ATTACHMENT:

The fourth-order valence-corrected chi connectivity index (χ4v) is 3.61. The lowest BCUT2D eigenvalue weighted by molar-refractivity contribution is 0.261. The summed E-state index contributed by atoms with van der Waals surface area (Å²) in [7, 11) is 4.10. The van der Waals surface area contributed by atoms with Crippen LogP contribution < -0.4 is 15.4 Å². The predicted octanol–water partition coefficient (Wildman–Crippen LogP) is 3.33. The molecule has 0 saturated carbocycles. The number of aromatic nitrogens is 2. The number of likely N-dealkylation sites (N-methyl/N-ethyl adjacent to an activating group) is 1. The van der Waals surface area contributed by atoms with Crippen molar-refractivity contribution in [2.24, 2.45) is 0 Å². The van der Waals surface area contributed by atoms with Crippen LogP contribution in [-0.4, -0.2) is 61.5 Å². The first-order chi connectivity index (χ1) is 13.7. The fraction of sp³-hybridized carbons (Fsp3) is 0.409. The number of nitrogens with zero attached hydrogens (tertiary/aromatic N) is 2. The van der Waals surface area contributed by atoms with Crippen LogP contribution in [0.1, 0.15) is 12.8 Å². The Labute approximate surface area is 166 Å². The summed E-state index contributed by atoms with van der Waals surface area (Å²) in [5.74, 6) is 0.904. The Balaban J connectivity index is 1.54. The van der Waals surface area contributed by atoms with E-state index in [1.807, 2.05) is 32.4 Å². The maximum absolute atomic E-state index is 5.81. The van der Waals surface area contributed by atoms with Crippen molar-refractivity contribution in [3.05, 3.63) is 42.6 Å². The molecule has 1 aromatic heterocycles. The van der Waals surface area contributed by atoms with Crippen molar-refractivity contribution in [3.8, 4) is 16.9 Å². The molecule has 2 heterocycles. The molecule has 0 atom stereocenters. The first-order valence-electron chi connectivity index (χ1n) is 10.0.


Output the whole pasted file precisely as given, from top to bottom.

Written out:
The fourth-order valence-corrected chi connectivity index (χ4v) is 3.61. The lowest BCUT2D eigenvalue weighted by molar-refractivity contribution is 0.261. The summed E-state index contributed by atoms with van der Waals surface area (Å²) in [7, 11) is 4.10. The van der Waals surface area contributed by atoms with Crippen LogP contribution < -0.4 is 15.4 Å². The predicted octanol–water partition coefficient (Wildman–Crippen LogP) is 3.33. The molecule has 0 saturated carbocycles. The number of aromatic nitrogens is 2. The number of likely N-dealkylation sites (N-methyl/N-ethyl adjacent to an activating group) is 1. The van der Waals surface area contributed by atoms with Crippen molar-refractivity contribution in [2.24, 2.45) is 0 Å². The van der Waals surface area contributed by atoms with Crippen LogP contribution in [-0.4, -0.2) is 61.5 Å². The first-order chi connectivity index (χ1) is 13.7. The fraction of sp³-hybridized carbons (Fsp3) is 0.409. The number of nitrogens with zero attached hydrogens (tertiary/aromatic N) is 2. The van der Waals surface area contributed by atoms with Crippen LogP contribution in [0.1, 0.15) is 12.8 Å². The Labute approximate surface area is 166 Å². The summed E-state index contributed by atoms with van der Waals surface area (Å²) in [5.74, 6) is 0.904. The Balaban J connectivity index is 1.54. The van der Waals surface area contributed by atoms with E-state index in [1.807, 2.05) is 32.4 Å². The maximum absolute atomic E-state index is 5.81. The van der Waals surface area contributed by atoms with Crippen molar-refractivity contribution in [3.05, 3.63) is 42.6 Å². The molecule has 1 aromatic heterocycles. The van der Waals surface area contributed by atoms with Crippen molar-refractivity contribution in [3.8, 4) is 16.9 Å². The molecule has 2 heterocycles. The molecule has 0 atom stereocenters. The first-order valence-electron chi connectivity index (χ1n) is 10.0.